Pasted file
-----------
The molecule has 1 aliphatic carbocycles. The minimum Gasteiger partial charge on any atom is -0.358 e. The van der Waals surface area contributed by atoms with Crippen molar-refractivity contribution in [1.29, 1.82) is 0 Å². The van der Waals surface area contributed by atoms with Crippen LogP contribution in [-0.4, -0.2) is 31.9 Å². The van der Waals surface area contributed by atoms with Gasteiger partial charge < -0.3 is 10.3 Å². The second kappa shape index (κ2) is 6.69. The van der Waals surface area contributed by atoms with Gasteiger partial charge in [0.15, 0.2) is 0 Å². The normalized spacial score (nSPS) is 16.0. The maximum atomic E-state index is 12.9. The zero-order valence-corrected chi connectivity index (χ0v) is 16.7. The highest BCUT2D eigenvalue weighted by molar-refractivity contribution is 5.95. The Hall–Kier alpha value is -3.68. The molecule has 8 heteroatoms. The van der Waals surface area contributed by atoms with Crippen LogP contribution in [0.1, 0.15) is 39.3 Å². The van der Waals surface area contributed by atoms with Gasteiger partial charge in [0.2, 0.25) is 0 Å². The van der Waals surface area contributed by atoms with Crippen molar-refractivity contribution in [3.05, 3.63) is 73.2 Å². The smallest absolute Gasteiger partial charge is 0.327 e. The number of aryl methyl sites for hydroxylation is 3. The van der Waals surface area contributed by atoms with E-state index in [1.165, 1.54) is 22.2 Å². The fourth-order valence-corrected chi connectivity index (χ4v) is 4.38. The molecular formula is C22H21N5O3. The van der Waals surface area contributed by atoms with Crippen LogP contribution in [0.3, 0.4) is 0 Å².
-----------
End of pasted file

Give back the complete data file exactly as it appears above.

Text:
The molecule has 1 aliphatic carbocycles. The minimum Gasteiger partial charge on any atom is -0.358 e. The van der Waals surface area contributed by atoms with Crippen molar-refractivity contribution in [1.29, 1.82) is 0 Å². The van der Waals surface area contributed by atoms with Crippen LogP contribution in [-0.4, -0.2) is 31.9 Å². The van der Waals surface area contributed by atoms with Gasteiger partial charge < -0.3 is 10.3 Å². The second kappa shape index (κ2) is 6.69. The van der Waals surface area contributed by atoms with Gasteiger partial charge in [0.15, 0.2) is 0 Å². The normalized spacial score (nSPS) is 16.0. The maximum atomic E-state index is 12.9. The zero-order valence-corrected chi connectivity index (χ0v) is 16.7. The highest BCUT2D eigenvalue weighted by molar-refractivity contribution is 5.95. The Hall–Kier alpha value is -3.68. The molecule has 8 heteroatoms. The van der Waals surface area contributed by atoms with Crippen LogP contribution in [0.1, 0.15) is 39.3 Å². The van der Waals surface area contributed by atoms with Gasteiger partial charge in [0.2, 0.25) is 0 Å². The van der Waals surface area contributed by atoms with Crippen molar-refractivity contribution in [3.05, 3.63) is 73.2 Å². The smallest absolute Gasteiger partial charge is 0.327 e. The number of aryl methyl sites for hydroxylation is 3. The van der Waals surface area contributed by atoms with E-state index in [1.165, 1.54) is 22.2 Å². The fourth-order valence-corrected chi connectivity index (χ4v) is 4.38. The molecular formula is C22H21N5O3. The van der Waals surface area contributed by atoms with Crippen LogP contribution in [0.3, 0.4) is 0 Å².